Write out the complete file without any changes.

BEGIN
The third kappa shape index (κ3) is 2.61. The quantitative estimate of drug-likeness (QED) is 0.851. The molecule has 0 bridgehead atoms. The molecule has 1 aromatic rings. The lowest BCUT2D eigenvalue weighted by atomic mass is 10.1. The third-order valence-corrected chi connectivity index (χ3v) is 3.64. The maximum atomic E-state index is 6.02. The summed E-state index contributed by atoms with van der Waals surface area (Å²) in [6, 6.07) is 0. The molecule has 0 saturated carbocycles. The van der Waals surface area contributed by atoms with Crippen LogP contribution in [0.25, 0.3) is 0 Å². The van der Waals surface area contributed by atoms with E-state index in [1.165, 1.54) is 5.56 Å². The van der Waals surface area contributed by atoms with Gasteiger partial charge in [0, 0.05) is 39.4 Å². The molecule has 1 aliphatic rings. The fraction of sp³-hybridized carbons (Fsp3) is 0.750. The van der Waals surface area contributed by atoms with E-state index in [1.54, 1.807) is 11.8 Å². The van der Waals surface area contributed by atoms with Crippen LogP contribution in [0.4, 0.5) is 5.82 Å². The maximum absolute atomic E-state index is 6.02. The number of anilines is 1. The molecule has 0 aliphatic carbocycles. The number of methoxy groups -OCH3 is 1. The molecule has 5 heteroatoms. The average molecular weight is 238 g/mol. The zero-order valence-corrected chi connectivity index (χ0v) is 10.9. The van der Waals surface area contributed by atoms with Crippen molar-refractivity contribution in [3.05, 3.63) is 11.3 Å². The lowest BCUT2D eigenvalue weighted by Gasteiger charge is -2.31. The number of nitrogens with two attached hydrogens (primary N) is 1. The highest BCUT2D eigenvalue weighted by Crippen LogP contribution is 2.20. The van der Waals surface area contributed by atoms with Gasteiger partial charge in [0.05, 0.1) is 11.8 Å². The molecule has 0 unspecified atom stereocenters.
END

The third kappa shape index (κ3) is 2.61. The quantitative estimate of drug-likeness (QED) is 0.851. The molecule has 0 bridgehead atoms. The molecule has 1 aromatic rings. The lowest BCUT2D eigenvalue weighted by atomic mass is 10.1. The third-order valence-corrected chi connectivity index (χ3v) is 3.64. The maximum atomic E-state index is 6.02. The summed E-state index contributed by atoms with van der Waals surface area (Å²) in [6, 6.07) is 0. The molecule has 0 saturated carbocycles. The van der Waals surface area contributed by atoms with Crippen LogP contribution in [0.25, 0.3) is 0 Å². The van der Waals surface area contributed by atoms with E-state index in [1.165, 1.54) is 5.56 Å². The van der Waals surface area contributed by atoms with Gasteiger partial charge in [0, 0.05) is 39.4 Å². The molecule has 1 aliphatic rings. The fraction of sp³-hybridized carbons (Fsp3) is 0.750. The van der Waals surface area contributed by atoms with E-state index in [1.54, 1.807) is 11.8 Å². The van der Waals surface area contributed by atoms with Crippen LogP contribution in [0.4, 0.5) is 5.82 Å². The maximum absolute atomic E-state index is 6.02. The number of anilines is 1. The molecule has 0 aliphatic carbocycles. The number of methoxy groups -OCH3 is 1. The molecule has 5 heteroatoms. The average molecular weight is 238 g/mol. The zero-order valence-corrected chi connectivity index (χ0v) is 10.9. The van der Waals surface area contributed by atoms with Crippen molar-refractivity contribution in [3.05, 3.63) is 11.3 Å². The lowest BCUT2D eigenvalue weighted by Gasteiger charge is -2.31. The number of nitrogens with two attached hydrogens (primary N) is 1. The highest BCUT2D eigenvalue weighted by Crippen LogP contribution is 2.20. The van der Waals surface area contributed by atoms with Gasteiger partial charge in [0.05, 0.1) is 11.8 Å². The molecule has 0 unspecified atom stereocenters.